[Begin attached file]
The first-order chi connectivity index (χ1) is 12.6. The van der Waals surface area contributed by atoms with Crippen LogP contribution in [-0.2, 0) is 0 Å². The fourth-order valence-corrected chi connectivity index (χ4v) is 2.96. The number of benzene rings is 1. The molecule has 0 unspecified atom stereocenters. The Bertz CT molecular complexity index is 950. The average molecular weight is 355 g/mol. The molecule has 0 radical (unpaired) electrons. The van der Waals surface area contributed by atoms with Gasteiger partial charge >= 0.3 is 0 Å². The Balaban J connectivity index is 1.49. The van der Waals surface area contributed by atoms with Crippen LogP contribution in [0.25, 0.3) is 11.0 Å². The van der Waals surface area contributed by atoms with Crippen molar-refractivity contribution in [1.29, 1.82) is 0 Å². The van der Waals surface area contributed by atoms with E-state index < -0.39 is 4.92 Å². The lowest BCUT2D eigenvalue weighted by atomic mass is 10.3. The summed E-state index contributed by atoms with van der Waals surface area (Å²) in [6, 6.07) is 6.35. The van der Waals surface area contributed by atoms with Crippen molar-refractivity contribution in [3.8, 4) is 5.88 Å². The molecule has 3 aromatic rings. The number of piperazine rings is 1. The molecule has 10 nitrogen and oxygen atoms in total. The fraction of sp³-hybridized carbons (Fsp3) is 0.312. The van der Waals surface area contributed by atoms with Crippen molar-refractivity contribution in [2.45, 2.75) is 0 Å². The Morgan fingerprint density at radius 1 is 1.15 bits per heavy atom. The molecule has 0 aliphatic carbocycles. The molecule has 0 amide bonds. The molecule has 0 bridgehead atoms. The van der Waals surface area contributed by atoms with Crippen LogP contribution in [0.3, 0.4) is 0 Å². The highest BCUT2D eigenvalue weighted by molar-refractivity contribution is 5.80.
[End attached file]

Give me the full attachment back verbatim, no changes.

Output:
The first-order chi connectivity index (χ1) is 12.6. The van der Waals surface area contributed by atoms with Crippen LogP contribution in [-0.2, 0) is 0 Å². The fourth-order valence-corrected chi connectivity index (χ4v) is 2.96. The number of benzene rings is 1. The molecule has 0 unspecified atom stereocenters. The Bertz CT molecular complexity index is 950. The average molecular weight is 355 g/mol. The molecule has 0 radical (unpaired) electrons. The van der Waals surface area contributed by atoms with Gasteiger partial charge >= 0.3 is 0 Å². The Balaban J connectivity index is 1.49. The van der Waals surface area contributed by atoms with Crippen LogP contribution in [0.25, 0.3) is 11.0 Å². The van der Waals surface area contributed by atoms with Crippen molar-refractivity contribution in [1.29, 1.82) is 0 Å². The van der Waals surface area contributed by atoms with E-state index < -0.39 is 4.92 Å². The lowest BCUT2D eigenvalue weighted by atomic mass is 10.3. The summed E-state index contributed by atoms with van der Waals surface area (Å²) in [6, 6.07) is 6.35. The van der Waals surface area contributed by atoms with Crippen molar-refractivity contribution in [3.8, 4) is 5.88 Å². The molecule has 3 aromatic rings. The number of piperazine rings is 1. The molecule has 10 nitrogen and oxygen atoms in total. The fraction of sp³-hybridized carbons (Fsp3) is 0.312. The van der Waals surface area contributed by atoms with Crippen molar-refractivity contribution in [2.45, 2.75) is 0 Å². The Morgan fingerprint density at radius 1 is 1.15 bits per heavy atom. The molecule has 0 aliphatic carbocycles. The molecule has 0 amide bonds. The molecule has 0 bridgehead atoms. The van der Waals surface area contributed by atoms with Crippen LogP contribution in [0.3, 0.4) is 0 Å². The highest BCUT2D eigenvalue weighted by molar-refractivity contribution is 5.80.